And yet, if the BJP made the mistake of taking the Gujarat voter for granted, the Congress would be just as foolish in believing that a strong showing in rural Gujarat, especially Saurashtra, suggests that they are on the road to recovery. Gujarat has given the party some fresh oxygen but the patient is still in a semi-critical state. In Gujarat, Mr Gandhi had to deal with 22 years of accumulated debt, years in which the Congress had become a dysfunctional party while allowing the BJP to monopolise the political space. Rahul’s answer to the crisis was to co-opt populist local caste leaders, encourage new faces in ticket distribution and, importantly, plunge himself into the election campaign with an energy that has been clearly missing in the past. By positioning himself as the ‘underdog’ challenging the Modi model in its fortress, Rahul was able to garner traction if not always votes. It was an astute strategy, one which almost worked but for the fact that it was pitted against the most formidable election machine in the history of independent India led by a charismatic leader who still enjoys a huge emotional connect with his people.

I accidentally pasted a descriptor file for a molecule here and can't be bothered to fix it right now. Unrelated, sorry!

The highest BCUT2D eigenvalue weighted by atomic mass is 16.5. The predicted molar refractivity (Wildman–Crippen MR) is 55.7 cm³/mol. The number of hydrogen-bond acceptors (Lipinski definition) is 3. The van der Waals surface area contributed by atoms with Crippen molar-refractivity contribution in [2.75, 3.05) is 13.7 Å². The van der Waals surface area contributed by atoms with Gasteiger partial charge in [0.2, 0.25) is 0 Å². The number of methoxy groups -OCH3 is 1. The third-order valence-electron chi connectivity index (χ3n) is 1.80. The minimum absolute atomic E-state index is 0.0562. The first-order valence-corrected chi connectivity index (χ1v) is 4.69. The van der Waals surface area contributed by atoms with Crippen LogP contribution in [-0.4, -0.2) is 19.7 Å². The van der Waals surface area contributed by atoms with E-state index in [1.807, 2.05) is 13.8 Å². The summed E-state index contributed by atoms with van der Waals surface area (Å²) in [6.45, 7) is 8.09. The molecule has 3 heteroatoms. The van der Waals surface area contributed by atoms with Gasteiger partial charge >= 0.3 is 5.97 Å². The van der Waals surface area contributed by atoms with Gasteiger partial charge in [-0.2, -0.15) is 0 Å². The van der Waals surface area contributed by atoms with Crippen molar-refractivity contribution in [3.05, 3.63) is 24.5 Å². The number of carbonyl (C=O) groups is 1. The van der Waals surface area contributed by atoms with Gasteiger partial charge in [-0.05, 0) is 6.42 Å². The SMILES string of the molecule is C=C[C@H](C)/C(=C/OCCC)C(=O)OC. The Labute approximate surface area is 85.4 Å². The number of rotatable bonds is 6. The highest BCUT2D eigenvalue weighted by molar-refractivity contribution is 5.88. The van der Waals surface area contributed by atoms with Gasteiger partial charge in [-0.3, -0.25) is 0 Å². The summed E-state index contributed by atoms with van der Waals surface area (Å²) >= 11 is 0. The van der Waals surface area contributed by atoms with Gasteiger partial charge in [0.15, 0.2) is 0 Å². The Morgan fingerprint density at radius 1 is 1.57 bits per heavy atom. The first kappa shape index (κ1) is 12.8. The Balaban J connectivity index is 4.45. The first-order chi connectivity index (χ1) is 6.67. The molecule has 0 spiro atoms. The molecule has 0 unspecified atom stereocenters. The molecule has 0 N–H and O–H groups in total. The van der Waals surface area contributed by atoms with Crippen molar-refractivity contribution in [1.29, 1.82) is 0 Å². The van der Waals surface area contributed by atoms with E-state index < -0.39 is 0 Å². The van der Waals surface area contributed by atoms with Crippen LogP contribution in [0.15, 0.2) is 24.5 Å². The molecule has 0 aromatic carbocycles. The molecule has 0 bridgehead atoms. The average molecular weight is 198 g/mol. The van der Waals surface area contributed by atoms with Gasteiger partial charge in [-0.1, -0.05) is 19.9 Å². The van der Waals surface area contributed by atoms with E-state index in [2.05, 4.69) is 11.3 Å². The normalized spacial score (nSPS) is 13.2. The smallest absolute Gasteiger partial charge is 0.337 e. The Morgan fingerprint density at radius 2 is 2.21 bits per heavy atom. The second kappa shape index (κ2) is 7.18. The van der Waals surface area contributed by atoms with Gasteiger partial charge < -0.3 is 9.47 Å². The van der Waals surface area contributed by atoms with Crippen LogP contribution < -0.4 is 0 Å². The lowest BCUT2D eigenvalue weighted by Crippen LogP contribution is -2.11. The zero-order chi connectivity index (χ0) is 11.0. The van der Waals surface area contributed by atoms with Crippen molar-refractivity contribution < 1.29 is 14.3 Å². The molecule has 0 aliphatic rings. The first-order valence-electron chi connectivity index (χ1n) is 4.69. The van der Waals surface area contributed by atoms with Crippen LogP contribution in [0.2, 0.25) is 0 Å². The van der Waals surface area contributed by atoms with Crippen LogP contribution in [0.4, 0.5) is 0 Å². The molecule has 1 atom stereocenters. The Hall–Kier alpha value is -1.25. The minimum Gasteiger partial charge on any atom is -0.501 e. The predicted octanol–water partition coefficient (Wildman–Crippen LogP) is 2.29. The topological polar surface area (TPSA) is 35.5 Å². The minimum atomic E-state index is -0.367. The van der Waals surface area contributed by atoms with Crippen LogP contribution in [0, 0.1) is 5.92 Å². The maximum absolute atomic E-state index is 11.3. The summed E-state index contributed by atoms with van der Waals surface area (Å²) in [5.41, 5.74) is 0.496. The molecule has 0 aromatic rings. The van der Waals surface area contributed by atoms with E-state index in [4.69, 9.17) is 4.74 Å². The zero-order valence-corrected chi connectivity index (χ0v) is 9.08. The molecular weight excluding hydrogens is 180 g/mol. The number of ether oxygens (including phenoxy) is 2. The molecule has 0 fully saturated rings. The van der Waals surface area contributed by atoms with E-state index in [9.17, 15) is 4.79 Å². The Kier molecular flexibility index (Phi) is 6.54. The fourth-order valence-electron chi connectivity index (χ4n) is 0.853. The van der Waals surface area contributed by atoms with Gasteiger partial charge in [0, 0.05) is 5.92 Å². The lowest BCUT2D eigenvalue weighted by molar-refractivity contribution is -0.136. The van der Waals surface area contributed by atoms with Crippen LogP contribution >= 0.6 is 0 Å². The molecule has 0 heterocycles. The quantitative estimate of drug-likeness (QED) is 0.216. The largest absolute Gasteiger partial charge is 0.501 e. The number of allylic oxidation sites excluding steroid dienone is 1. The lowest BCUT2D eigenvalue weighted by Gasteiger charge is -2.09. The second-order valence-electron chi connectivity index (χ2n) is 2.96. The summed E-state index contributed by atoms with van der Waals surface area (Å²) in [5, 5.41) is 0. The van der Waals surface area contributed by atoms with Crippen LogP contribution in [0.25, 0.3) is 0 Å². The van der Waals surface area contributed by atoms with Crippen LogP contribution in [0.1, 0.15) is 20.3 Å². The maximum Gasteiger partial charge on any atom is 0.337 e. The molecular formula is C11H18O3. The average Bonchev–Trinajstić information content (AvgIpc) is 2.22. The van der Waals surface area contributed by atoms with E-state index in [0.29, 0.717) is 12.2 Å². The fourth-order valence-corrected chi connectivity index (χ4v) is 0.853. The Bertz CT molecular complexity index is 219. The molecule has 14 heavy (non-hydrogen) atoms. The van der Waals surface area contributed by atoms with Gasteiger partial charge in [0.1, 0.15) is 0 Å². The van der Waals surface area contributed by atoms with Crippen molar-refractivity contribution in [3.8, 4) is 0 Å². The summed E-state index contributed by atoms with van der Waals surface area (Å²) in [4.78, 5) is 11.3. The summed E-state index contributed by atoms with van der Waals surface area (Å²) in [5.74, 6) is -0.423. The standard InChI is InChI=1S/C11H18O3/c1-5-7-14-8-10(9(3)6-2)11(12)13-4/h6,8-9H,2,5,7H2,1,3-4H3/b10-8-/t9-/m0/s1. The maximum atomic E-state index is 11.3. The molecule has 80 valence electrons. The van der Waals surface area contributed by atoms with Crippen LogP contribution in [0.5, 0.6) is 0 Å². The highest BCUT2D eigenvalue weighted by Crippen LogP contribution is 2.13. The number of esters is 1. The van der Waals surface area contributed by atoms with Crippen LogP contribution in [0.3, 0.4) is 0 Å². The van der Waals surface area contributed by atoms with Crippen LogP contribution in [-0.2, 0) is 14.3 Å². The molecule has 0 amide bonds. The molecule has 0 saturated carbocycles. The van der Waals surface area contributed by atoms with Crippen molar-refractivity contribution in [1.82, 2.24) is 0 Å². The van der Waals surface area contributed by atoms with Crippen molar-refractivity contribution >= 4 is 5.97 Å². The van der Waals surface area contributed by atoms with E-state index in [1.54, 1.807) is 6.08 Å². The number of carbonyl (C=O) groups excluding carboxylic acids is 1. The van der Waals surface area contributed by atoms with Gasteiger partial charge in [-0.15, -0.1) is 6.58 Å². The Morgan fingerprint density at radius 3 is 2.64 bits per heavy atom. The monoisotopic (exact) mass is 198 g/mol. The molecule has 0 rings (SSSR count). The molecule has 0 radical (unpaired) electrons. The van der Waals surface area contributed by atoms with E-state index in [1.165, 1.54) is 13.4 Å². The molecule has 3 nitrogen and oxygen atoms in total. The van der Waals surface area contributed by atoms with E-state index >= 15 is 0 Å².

But the Congress’s deep-rooted problems go well beyond the Modi versus
Rahul leadership battle. Can the Congress offer a vision that makes it more attractive to the rising aspirations of urban India (remember, the BJP swept urban Gujarat by a substantial margin)? Can the Congress re-define its stand on secularism beyond temple-hopping to avoid being
stereotyped as pro-minorities? Can the Congress give the farmer any hope of emerging out of the structural crisis that besets Indian agriculture or offer an economic plan for small and medium industries to revive and jobs to be created? Is there a ‘nationalistic’ spirit that the Congress offers to challenge the BJP’s monopoly over the ‘India First’ rhetoric? And does the Congress have enough committed foot-soldiers to combat the BJP’s panna pramukhs and party workers on the ground?
In Gujarat, the Congress could get away with asking all the questions because it was the BJP that had to deal with anti-incumbency after a long stint in power. But if it wants to position itself as a national alternative to the BJP, the Congress will have to convince enough Indians that the party under Rahul has little to do with a discredited ancien regime of sloth and corruption but is actuallyseeking to build a more compassionate, inclusive India based on the politics of hope not fear, and that it has a better economic agenda for jobs and growth than the BJP. Gujarat has opened a window of opportunity for the Congress but unless it is able to sustain the
momentum, it will remain a case of ‘Dilli Dur Ast’.
Post-script: Since we started this column with a Hindi film dialogue reference, maybe best to end it also in similar fashion. A day before the Gujarat counting, a Hindi news anchor asked me: ‘Kya Modi aur BJP ko Gujarat mein harana muskhil nahin, namumkin hai?’ That dialogue from another Shahrukh hit film Don suggested that the BJP was invincible in Gujarat. As the Gujarati voter has shown, in a vibrant democracy, invincibility is a myth that can only lead to self-delusion and arrogance.